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Q: How do you subtract a smaller number from a bigger one?

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if you want to subtract a bigger number from a smaller one, first subtract smaller number from bigger one add negative sign in front of answer you got

-1/6 since the number is smaller than what is being subtracted the answer will be negative to get it you simply subtract the smaller number from the bigger and add the negative sign

No, it isn't. The bigger the denominator (bottom number), the smaller the fraction ~x

Add enough zeros so the smaller number becomes bigger than the bigger one. It's difficult to divide 50 into 4, but it's easier to divide 50 into 4.00

Subtract the smaller distance from the larger one.

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if you want to subtract a bigger number from a smaller one, first subtract smaller number from bigger one add negative sign in front of answer you got

Subtract the smaller one from the bigger one, and then put a minus sign before the answer.

-1/6 since the number is smaller than what is being subtracted the answer will be negative to get it you simply subtract the smaller number from the bigger and add the negative sign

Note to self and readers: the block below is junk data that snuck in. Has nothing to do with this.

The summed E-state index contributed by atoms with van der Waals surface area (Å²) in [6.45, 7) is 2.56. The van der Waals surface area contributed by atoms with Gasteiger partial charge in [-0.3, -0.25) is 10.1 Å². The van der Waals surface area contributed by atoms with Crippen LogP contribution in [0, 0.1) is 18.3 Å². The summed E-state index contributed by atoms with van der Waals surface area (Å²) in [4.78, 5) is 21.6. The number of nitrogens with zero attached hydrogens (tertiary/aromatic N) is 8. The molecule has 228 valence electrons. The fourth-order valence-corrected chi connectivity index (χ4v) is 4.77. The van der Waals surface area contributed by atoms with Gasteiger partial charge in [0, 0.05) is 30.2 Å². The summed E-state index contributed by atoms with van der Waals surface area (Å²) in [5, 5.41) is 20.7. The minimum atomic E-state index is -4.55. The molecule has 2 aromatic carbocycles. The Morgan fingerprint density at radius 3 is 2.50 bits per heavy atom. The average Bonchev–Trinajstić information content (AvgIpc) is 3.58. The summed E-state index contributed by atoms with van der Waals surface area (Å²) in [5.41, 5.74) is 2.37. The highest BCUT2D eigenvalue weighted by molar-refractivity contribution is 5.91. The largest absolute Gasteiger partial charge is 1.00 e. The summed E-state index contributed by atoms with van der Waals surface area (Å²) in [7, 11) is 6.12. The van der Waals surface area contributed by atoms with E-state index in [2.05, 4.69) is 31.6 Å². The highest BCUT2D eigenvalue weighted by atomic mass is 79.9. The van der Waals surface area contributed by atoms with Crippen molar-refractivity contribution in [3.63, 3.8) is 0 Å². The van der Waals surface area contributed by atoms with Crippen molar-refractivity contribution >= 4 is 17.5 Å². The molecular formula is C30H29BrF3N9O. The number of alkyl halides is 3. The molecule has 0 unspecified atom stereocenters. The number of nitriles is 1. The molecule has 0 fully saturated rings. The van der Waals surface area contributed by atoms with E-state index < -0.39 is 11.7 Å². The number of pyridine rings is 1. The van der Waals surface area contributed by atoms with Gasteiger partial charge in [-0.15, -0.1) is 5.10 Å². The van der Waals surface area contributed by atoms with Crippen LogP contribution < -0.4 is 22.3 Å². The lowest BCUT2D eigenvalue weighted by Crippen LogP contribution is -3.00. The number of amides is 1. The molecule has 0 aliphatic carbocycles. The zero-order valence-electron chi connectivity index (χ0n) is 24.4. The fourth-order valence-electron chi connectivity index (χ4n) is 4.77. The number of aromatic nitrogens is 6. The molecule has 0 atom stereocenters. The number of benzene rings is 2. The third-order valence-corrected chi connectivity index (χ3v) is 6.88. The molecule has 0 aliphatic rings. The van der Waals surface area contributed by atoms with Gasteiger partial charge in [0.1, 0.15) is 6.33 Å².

Numbers don't stop in either direction. If you subtract a larger number from a smaller one, the answer will be negative.

Easy...... you take the bigger number (4)and subtract your smaller number (3)from it, leaving you with a ratio of 1.

1). Find the difference between them. Forget about plus and minus, just subtract the smaller one from the bigger one. 2). Write the difference, and give it the sign of whichever original number was bigger.

It means the answer will be negative. (Because you're taking away more than you're starting with.) Go ahead and subtract the smaller number from the bigger one, and then make the result negative.

You have two numbers. You want to know which one is bigger and which one is smaller. Start counting . . . one, two, three, four . . . etc. -- The one you get to first is the smaller one. -- The one you get to last is the bigger one.

No because I think if an apple is bigger than a smaller one the bigger one must have more seed then the smaller one.

-- divide the larger number by the smaller one-- subtract '1' from the answer-- multiply what's left by 100You now have the percentage increase from the smaller number to the larger one.

No, it isn't. The bigger the denominator (bottom number), the smaller the fraction ~x

divide the smaller number by the bigger one and round to the nearest whole number

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